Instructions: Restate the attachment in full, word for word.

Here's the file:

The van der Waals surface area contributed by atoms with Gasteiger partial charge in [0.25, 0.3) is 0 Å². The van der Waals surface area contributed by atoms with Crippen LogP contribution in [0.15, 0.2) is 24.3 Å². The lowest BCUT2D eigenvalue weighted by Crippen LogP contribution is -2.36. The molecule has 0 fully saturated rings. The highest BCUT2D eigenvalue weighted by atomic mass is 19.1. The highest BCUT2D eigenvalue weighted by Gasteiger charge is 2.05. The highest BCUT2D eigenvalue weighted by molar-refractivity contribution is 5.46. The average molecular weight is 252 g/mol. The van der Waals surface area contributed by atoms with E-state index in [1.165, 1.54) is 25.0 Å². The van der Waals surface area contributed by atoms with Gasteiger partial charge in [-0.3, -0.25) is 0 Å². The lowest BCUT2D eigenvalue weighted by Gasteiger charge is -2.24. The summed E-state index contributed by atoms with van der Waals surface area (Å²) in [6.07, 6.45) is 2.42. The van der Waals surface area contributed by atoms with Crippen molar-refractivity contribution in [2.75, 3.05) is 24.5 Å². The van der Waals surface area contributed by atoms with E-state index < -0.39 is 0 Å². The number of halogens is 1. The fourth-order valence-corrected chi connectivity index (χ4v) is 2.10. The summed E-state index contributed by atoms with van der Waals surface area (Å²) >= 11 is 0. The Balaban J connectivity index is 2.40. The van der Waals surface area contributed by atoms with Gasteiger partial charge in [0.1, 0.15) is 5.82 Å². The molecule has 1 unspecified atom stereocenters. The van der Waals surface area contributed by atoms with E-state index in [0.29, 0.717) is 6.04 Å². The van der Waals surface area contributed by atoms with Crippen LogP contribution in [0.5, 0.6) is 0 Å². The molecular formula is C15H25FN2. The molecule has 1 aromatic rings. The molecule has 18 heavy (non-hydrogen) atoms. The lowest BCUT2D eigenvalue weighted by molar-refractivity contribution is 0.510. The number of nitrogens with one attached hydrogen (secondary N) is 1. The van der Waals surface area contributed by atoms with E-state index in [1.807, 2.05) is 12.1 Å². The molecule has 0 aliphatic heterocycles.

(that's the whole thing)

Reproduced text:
The van der Waals surface area contributed by atoms with Gasteiger partial charge in [0.25, 0.3) is 0 Å². The van der Waals surface area contributed by atoms with Crippen LogP contribution in [0.15, 0.2) is 24.3 Å². The lowest BCUT2D eigenvalue weighted by Crippen LogP contribution is -2.36. The molecule has 0 fully saturated rings. The highest BCUT2D eigenvalue weighted by atomic mass is 19.1. The highest BCUT2D eigenvalue weighted by Gasteiger charge is 2.05. The highest BCUT2D eigenvalue weighted by molar-refractivity contribution is 5.46. The average molecular weight is 252 g/mol. The van der Waals surface area contributed by atoms with E-state index in [1.165, 1.54) is 25.0 Å². The van der Waals surface area contributed by atoms with Gasteiger partial charge in [-0.3, -0.25) is 0 Å². The lowest BCUT2D eigenvalue weighted by Gasteiger charge is -2.24. The summed E-state index contributed by atoms with van der Waals surface area (Å²) in [6.07, 6.45) is 2.42. The van der Waals surface area contributed by atoms with Crippen molar-refractivity contribution in [2.75, 3.05) is 24.5 Å². The van der Waals surface area contributed by atoms with E-state index < -0.39 is 0 Å². The number of halogens is 1. The fourth-order valence-corrected chi connectivity index (χ4v) is 2.10. The summed E-state index contributed by atoms with van der Waals surface area (Å²) >= 11 is 0. The Balaban J connectivity index is 2.40. The van der Waals surface area contributed by atoms with Gasteiger partial charge in [0.1, 0.15) is 5.82 Å². The molecule has 1 unspecified atom stereocenters. The van der Waals surface area contributed by atoms with E-state index in [0.29, 0.717) is 6.04 Å². The van der Waals surface area contributed by atoms with Crippen LogP contribution in [0.5, 0.6) is 0 Å². The molecular formula is C15H25FN2. The molecule has 1 aromatic rings. The molecule has 18 heavy (non-hydrogen) atoms. The lowest BCUT2D eigenvalue weighted by molar-refractivity contribution is 0.510. The number of nitrogens with one attached hydrogen (secondary N) is 1. The van der Waals surface area contributed by atoms with E-state index in [1.807, 2.05) is 12.1 Å². The molecule has 0 aliphatic heterocycles.